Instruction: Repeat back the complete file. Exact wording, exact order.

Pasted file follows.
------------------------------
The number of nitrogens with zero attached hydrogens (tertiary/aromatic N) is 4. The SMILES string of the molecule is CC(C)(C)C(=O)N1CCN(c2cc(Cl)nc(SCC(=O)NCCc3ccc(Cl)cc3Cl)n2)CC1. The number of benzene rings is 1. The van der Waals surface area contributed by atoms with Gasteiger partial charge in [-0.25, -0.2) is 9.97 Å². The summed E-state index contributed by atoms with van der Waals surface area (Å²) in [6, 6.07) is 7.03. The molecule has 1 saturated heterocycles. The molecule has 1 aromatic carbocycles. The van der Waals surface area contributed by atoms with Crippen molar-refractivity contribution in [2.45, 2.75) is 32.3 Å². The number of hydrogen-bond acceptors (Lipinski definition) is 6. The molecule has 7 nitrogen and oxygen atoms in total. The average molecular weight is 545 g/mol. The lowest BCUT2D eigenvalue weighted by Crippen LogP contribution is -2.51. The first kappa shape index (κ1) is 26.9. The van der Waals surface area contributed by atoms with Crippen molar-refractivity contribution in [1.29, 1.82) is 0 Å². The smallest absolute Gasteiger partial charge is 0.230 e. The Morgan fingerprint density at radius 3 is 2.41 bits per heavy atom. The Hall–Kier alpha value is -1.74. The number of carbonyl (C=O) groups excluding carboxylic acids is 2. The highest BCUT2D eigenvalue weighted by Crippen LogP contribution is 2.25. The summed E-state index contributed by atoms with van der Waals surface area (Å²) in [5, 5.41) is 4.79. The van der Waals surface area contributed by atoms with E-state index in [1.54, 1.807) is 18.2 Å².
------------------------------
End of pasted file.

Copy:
The number of nitrogens with zero attached hydrogens (tertiary/aromatic N) is 4. The SMILES string of the molecule is CC(C)(C)C(=O)N1CCN(c2cc(Cl)nc(SCC(=O)NCCc3ccc(Cl)cc3Cl)n2)CC1. The number of benzene rings is 1. The van der Waals surface area contributed by atoms with Gasteiger partial charge in [-0.25, -0.2) is 9.97 Å². The summed E-state index contributed by atoms with van der Waals surface area (Å²) in [6, 6.07) is 7.03. The molecule has 1 saturated heterocycles. The molecule has 1 aromatic carbocycles. The van der Waals surface area contributed by atoms with Crippen molar-refractivity contribution in [2.45, 2.75) is 32.3 Å². The number of hydrogen-bond acceptors (Lipinski definition) is 6. The molecule has 7 nitrogen and oxygen atoms in total. The average molecular weight is 545 g/mol. The lowest BCUT2D eigenvalue weighted by Crippen LogP contribution is -2.51. The first kappa shape index (κ1) is 26.9. The van der Waals surface area contributed by atoms with Crippen molar-refractivity contribution in [1.29, 1.82) is 0 Å². The smallest absolute Gasteiger partial charge is 0.230 e. The Morgan fingerprint density at radius 3 is 2.41 bits per heavy atom. The Hall–Kier alpha value is -1.74. The number of carbonyl (C=O) groups excluding carboxylic acids is 2. The highest BCUT2D eigenvalue weighted by Crippen LogP contribution is 2.25. The summed E-state index contributed by atoms with van der Waals surface area (Å²) in [5, 5.41) is 4.79. The van der Waals surface area contributed by atoms with E-state index in [1.54, 1.807) is 18.2 Å².